As we move forward into the wintery embrace of the month of December, we can collectively look back and marvel at what a great year it has been for the local art scene. We also look back and remember fondly the souls that we lost. Dr. Akbar Naqvi, a renowned Pakistani art historian, critic and scholar and Raazia Chandoo, an artist whose work focused on juxtaposition of image and pattern with a predominant concern for a light source and boldness in the application of color. My sincerest condolences to their families and loved ones.
Our issue this month investigates the permanence of art in regard to the materials, mediums and the overall implementation of artistic productions. History has taught us that decisions are based on trial and error. For many years, artists have adopted the correct method to layer paint, to choose their tools and materials to prolong the inevitable wear and tear. Art itself is a conscious choice to inject decisions that are based on stability, hoping that the artworks will be durable, but also and perhaps more importantly, faithful to the original state in which they were produced.
On an exciting note, my heartiest congratulations to Ms.Salima Hashmi, who was conferred an Honorary Doctorate for her services to art and education by the Chancellor, Jeremy Irons, Bath Spa University at a ceremony at Bath Abbey. An art educator, artist, writer, curator and human rights activist, Hashmi is an institution unto her own.
Exhibiting at Canvas gallery curated by Zarmeene Shah, artist Adeel Uz Zafars new body of work employs the formal and theoretical basis of the double, the binary and the symbiotic in constructing dialogues that address the politics of visible and invisible, truth and power, of gender and identity, and of the historical and the contemporary popular.
Sanat marked their 50th exhibition milestone with a show titled ‘Gardenscape’ by Muhammad Atif Khan and a publication launch and panel discussion ‘Our Art and its Audience’ with Zarmeene Shah, Muhammad Atif Khan, Adeel Uz Zafar, Zeeshan Muhammad and our editor Quddus Mirza live from Lahore.
‘Markings Contemporary Drawing and Questions of Space’ opened at Chawkandi Art Gallery serving as a window into Pakistan’s gallery history. Started in 1985, Chawkandi Art was among the few preeminent exhibition venues in Karachi at the time and in Pakistan more broadly. It served as landing ground and nurturance for many young artists who held their debut shows here during the 1990s and 2000s. The twelve exhibiting artists represented this early bond. Artists include Meher Afroz, Waseem Ahmed, Khadim Ali, Ali Kazim, Aisha Khalid, Naiza Khan, Afshar Malik, R.M. Naeem, Imran Qureshi, Anwar Saeed, Mohammad Ali Talpur and Muhammad Zeeshan.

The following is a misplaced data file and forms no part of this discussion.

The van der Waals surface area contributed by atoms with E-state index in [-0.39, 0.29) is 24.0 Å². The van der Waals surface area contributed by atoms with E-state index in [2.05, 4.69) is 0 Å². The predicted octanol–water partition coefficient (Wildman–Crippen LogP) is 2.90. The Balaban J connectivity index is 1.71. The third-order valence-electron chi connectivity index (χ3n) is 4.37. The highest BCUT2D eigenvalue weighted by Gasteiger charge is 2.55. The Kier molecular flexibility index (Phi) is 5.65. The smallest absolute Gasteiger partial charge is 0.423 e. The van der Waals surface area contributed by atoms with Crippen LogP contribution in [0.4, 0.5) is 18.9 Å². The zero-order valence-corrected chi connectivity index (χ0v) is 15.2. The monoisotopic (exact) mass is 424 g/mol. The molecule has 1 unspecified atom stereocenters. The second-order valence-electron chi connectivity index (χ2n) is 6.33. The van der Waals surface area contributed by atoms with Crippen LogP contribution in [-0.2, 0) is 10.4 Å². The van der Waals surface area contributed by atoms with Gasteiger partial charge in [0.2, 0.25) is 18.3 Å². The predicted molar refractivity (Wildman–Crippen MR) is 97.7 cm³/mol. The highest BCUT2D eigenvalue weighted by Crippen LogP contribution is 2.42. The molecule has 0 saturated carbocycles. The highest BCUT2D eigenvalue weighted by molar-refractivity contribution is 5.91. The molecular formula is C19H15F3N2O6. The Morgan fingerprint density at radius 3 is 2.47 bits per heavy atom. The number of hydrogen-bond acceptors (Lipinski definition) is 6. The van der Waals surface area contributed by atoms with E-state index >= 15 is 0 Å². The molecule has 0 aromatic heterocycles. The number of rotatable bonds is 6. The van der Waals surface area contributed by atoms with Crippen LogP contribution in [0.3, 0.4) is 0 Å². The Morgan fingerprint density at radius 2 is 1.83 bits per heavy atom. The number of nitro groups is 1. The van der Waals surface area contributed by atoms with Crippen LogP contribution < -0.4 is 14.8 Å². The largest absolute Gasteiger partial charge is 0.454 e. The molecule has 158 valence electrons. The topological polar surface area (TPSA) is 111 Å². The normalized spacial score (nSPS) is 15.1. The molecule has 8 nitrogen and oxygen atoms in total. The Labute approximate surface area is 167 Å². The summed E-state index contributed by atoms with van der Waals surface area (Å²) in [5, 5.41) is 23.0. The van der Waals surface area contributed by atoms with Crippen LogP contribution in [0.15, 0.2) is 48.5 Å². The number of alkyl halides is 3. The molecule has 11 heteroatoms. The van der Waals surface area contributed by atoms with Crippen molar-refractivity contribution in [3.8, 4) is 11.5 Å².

It is heartening to see the growing diversity in exhibitions, Mandarjazail a collective by a group of young, self-motivated visual artists from varying creative disciplines, working together to hone their creative voices came together to showcase their skills at Koel gallery.
Studio Seven’s second exhibition opened with the works of 20 eminent artists curated by renowned Pakistani sculptor Abdul Jabbar Gul. It is wonderful to see such prominent names together under one roof. Kudos to Studio Seven for another visually strong group show.
The FOMMA Trust continues to showcase its support of art and culture within the city with exciting new shows and events. Currently FOMMA is working on bringing forth ‘Winter Art Fest’ where local galleries and artists will come together at the FOMMA DHA Art Centre (FDAC) in Zamzama Park to promote artistic endeavors. Follow this space to stay updated!
To celebrate 15 years of the ‘Art on the Underground’ in London, comes the launch of ‘Art for Everyone, Everyday’ featuring a mixture of past projects and highlighting artwork to visit on the Tube. Artist Imran Qureshi’s ‘All Time Would be Perpetual Spring’ is one of the artworks featured. Qureshi used techniques of traditional Mughal miniature painting to present an elaborate floral design for each line on the underground network, inspired by their distinct colours.
Last month also saw the launch of Shahzia Sikanders’ ‘Apparatus of Power’ publication at Asia Society New York. This is the most comprehensive publication on the artist to date featuring essays by Nick Robins, John Seyller, Ayad Akhtar, Ashley Wai and Hans Ulrich Obrist. Sikander has also been awarded the Religion and the Arts Award 2016 from the American Academy of Religion. I would like to extend my sincerest congratulations to Shahzia and wish her continued success. She makes Pakistan proud!
It is with great anticipation we look forward to what 2017 will bring. From the first ever biennales to a multitude of exhibitions and cultural events. Heres wishing our readers at home and abroad happy holidays!
Bye for NOW.